It’s all about context.

Booth et al. provide two passages and ask you to choose which “flows” more easily:

  1. The quality of our air and even the climate of the world depend on healthy rain forests in Asia, Africa, and South America. But the increasing demand for more land for agricultural use and for wood products for construction worldwide now threatens these rain forests with destruction.

  2. The quality of our air and even the climate of the world depend on healthy rain forests in Asia, Africa, and South America. But these rain forests are now threatened with destruction by the increasing demand for more land for agricultural use and for wood products used in construction worldwide.

Most readers will find that 2. flows more easily. This is because the beginning of the second sentence picks up on the “character” (the rain forest) introduced at the end of the first sentence (…the rain forests in Asia, Africa, and South America. But these rain forests…). In the active verb version of 1. the second sentence starts with new information unconnected to the first sentence. The sentences don’t flow into each other as well.

The passive version (2.) permitted the reader to continue with the familiar “character” right away. This, argue Booth et al., is the main function of the passive: to build sentences that begin with older information. The other reason version 2. works better is that the second sentence opens with something short, simple and easy to read: These rain forests are now threatened. In the active version 1. the second sentence opens with something long and complex. The key to clarity is to start simple (and strong, with a “character”) and end with complexity; this way, you set up the reader to better understand by starting with familiar/simple and moving to new/complex.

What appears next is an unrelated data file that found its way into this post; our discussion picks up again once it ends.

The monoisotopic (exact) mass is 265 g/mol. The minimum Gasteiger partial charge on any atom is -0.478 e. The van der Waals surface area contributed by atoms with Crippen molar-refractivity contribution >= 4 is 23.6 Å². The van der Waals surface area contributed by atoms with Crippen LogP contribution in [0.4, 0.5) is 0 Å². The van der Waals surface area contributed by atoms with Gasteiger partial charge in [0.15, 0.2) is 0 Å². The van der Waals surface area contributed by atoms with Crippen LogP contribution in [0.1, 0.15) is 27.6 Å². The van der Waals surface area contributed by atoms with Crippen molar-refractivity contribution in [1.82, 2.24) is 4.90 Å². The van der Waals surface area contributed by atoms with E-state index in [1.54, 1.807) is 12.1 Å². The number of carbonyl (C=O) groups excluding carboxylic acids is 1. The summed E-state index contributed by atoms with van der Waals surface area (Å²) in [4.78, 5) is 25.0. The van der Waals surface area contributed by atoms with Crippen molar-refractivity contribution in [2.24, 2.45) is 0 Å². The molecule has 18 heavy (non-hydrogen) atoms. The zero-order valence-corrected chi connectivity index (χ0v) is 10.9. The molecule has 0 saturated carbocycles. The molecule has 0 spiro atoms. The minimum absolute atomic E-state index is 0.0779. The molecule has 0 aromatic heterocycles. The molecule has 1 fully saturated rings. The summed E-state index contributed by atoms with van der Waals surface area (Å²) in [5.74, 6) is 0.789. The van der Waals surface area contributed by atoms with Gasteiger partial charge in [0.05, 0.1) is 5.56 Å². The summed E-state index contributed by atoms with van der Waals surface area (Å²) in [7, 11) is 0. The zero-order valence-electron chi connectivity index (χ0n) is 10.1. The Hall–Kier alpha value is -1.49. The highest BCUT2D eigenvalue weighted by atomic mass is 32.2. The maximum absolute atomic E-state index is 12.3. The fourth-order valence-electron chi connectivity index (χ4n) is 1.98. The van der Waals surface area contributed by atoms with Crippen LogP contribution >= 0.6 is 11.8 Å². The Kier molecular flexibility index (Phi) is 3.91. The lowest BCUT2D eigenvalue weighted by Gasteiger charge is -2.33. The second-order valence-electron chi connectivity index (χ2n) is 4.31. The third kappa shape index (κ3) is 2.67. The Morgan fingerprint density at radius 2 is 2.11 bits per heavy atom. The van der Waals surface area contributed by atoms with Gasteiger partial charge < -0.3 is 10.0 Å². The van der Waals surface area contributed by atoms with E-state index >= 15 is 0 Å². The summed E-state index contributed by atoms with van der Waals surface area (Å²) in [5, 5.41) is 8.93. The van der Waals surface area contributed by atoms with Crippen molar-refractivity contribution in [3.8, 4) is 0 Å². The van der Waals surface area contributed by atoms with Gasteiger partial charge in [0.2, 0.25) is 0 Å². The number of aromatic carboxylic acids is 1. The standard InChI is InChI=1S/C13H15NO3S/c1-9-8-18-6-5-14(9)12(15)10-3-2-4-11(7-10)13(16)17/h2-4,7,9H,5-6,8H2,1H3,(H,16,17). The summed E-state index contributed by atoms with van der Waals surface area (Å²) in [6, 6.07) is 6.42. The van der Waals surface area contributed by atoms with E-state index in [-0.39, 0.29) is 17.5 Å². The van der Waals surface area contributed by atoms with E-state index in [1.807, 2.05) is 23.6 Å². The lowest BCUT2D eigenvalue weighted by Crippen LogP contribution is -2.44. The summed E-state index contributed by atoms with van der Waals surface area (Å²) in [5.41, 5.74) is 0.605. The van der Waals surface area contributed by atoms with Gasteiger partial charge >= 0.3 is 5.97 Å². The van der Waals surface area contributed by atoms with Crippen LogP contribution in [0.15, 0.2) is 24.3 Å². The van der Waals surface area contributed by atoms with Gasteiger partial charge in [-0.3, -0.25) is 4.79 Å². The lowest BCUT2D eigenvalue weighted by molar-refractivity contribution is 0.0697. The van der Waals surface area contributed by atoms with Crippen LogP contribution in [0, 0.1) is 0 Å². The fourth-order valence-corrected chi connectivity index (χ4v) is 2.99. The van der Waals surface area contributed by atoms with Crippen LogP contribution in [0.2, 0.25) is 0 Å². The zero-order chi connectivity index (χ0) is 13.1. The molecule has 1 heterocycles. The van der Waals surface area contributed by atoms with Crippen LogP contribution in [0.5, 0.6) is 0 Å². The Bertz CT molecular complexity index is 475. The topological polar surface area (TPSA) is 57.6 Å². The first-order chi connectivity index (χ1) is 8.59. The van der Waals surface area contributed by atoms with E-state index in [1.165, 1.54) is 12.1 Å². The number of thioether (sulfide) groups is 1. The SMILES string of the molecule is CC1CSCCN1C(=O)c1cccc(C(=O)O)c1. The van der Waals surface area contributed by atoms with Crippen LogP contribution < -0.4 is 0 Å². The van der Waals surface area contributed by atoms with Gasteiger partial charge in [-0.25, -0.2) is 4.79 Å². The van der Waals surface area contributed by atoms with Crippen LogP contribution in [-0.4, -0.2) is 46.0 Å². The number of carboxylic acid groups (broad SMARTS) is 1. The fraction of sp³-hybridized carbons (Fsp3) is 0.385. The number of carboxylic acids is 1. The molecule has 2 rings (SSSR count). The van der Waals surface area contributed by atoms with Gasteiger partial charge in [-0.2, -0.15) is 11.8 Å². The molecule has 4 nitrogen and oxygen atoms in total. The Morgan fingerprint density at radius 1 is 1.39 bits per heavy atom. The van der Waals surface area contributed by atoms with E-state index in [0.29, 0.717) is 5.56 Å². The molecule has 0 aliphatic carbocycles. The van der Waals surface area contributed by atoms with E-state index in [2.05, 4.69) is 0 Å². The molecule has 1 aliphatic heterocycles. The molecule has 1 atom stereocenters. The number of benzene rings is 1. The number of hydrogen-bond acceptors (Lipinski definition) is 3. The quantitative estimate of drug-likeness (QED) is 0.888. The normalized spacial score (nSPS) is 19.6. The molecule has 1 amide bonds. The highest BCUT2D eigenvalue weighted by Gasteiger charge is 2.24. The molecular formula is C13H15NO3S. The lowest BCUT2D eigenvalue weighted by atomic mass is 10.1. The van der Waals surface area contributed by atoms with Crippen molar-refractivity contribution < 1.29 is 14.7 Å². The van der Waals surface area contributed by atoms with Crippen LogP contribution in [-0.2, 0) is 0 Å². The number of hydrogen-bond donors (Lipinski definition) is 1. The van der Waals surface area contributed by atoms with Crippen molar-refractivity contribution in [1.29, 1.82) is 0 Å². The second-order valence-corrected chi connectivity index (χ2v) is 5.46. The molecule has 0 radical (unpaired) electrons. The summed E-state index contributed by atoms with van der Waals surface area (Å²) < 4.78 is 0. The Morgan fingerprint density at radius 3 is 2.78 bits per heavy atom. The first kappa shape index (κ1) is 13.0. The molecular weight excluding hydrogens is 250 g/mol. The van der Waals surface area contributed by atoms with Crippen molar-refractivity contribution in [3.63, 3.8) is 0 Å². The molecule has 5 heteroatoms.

In engineering and the sciences where I teach at UofT, teachers still demand the use of passive verbs, believing that this makes the writing more objective. This advice is often equally misleading. Booth again provide two passages to show this:

  1. Eye movements were measured at tenth-of-second intervals.

  2. We measured eye movements at tenth-of-second intervals.

In fact, both sentences are equally objective; however, their stories differ. Version 1. ignores the person doing the measuring and focuses on the measurement. Avoiding “we” or “I” doesn’t make it more objective; it does, however shift the focus of the narrative. There is another explanation for using the passive version of 1. vs. the active 2. When a scientist uses the passive to describe a process, she implies that the process can be repeated by anyone—much like providing a recipe that anyone can follow.

Consider the following two passages:

  1. It can be concluded that the fluctuations result from the Burnes effect.

  2. We conclude that the fluctuations result from the Burnes effect.

The active verb in 2. conclude and we as subject refers to actions that only the writer / researcher can perform. In other words, they are taking responsibility for that conclusion. Anyone can measure; only the author / researcher can claim what their research means.

The lesson here is that there is no one magic stick for sentence structure and active vs. passive verb use. Reader-ease and clarity depends on context and a natural flow of ideas.